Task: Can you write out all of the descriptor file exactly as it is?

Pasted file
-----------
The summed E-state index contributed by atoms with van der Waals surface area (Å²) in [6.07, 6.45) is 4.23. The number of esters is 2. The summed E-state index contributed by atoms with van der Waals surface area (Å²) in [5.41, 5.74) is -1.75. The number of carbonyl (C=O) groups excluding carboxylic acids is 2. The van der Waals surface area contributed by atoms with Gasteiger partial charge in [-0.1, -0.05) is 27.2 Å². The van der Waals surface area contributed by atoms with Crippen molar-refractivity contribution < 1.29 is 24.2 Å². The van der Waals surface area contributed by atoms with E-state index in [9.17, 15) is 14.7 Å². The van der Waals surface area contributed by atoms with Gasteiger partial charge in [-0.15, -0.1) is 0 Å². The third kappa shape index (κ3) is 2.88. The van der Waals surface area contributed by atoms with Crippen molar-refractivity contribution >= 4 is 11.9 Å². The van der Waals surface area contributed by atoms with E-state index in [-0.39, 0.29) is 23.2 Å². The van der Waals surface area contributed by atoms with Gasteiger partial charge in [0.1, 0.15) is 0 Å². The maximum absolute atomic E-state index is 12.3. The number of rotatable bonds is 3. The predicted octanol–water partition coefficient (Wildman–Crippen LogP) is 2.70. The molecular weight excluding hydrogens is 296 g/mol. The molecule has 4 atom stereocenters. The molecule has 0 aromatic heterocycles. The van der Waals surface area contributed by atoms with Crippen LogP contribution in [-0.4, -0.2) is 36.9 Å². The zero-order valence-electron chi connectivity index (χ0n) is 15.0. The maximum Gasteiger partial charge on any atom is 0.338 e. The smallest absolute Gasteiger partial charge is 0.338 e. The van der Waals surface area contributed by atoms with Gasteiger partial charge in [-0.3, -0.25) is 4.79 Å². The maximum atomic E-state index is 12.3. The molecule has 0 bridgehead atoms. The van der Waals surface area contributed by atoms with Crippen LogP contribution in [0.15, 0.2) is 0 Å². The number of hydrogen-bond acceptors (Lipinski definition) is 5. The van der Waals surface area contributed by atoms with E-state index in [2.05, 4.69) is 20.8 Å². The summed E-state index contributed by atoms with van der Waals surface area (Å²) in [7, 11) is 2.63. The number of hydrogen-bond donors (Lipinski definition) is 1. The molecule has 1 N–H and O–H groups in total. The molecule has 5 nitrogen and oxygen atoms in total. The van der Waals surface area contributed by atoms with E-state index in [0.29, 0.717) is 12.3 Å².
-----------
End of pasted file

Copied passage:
The summed E-state index contributed by atoms with van der Waals surface area (Å²) in [6.07, 6.45) is 4.23. The number of esters is 2. The summed E-state index contributed by atoms with van der Waals surface area (Å²) in [5.41, 5.74) is -1.75. The number of carbonyl (C=O) groups excluding carboxylic acids is 2. The van der Waals surface area contributed by atoms with Gasteiger partial charge in [-0.1, -0.05) is 27.2 Å². The van der Waals surface area contributed by atoms with Crippen molar-refractivity contribution < 1.29 is 24.2 Å². The van der Waals surface area contributed by atoms with E-state index in [9.17, 15) is 14.7 Å². The van der Waals surface area contributed by atoms with Gasteiger partial charge in [-0.15, -0.1) is 0 Å². The third kappa shape index (κ3) is 2.88. The van der Waals surface area contributed by atoms with Crippen molar-refractivity contribution >= 4 is 11.9 Å². The van der Waals surface area contributed by atoms with E-state index in [-0.39, 0.29) is 23.2 Å². The van der Waals surface area contributed by atoms with Gasteiger partial charge in [0.1, 0.15) is 0 Å². The maximum absolute atomic E-state index is 12.3. The number of rotatable bonds is 3. The predicted octanol–water partition coefficient (Wildman–Crippen LogP) is 2.70. The molecular weight excluding hydrogens is 296 g/mol. The molecule has 4 atom stereocenters. The molecule has 0 aromatic heterocycles. The van der Waals surface area contributed by atoms with Crippen LogP contribution in [-0.4, -0.2) is 36.9 Å². The zero-order valence-electron chi connectivity index (χ0n) is 15.0. The maximum Gasteiger partial charge on any atom is 0.338 e. The smallest absolute Gasteiger partial charge is 0.338 e. The van der Waals surface area contributed by atoms with Gasteiger partial charge in [-0.3, -0.25) is 4.79 Å². The maximum atomic E-state index is 12.3. The molecule has 0 bridgehead atoms. The van der Waals surface area contributed by atoms with Crippen LogP contribution in [0.15, 0.2) is 0 Å². The number of hydrogen-bond acceptors (Lipinski definition) is 5. The van der Waals surface area contributed by atoms with E-state index in [2.05, 4.69) is 20.8 Å². The summed E-state index contributed by atoms with van der Waals surface area (Å²) in [7, 11) is 2.63. The number of hydrogen-bond donors (Lipinski definition) is 1. The molecule has 1 N–H and O–H groups in total. The molecule has 5 nitrogen and oxygen atoms in total. The van der Waals surface area contributed by atoms with E-state index in [0.29, 0.717) is 12.3 Å².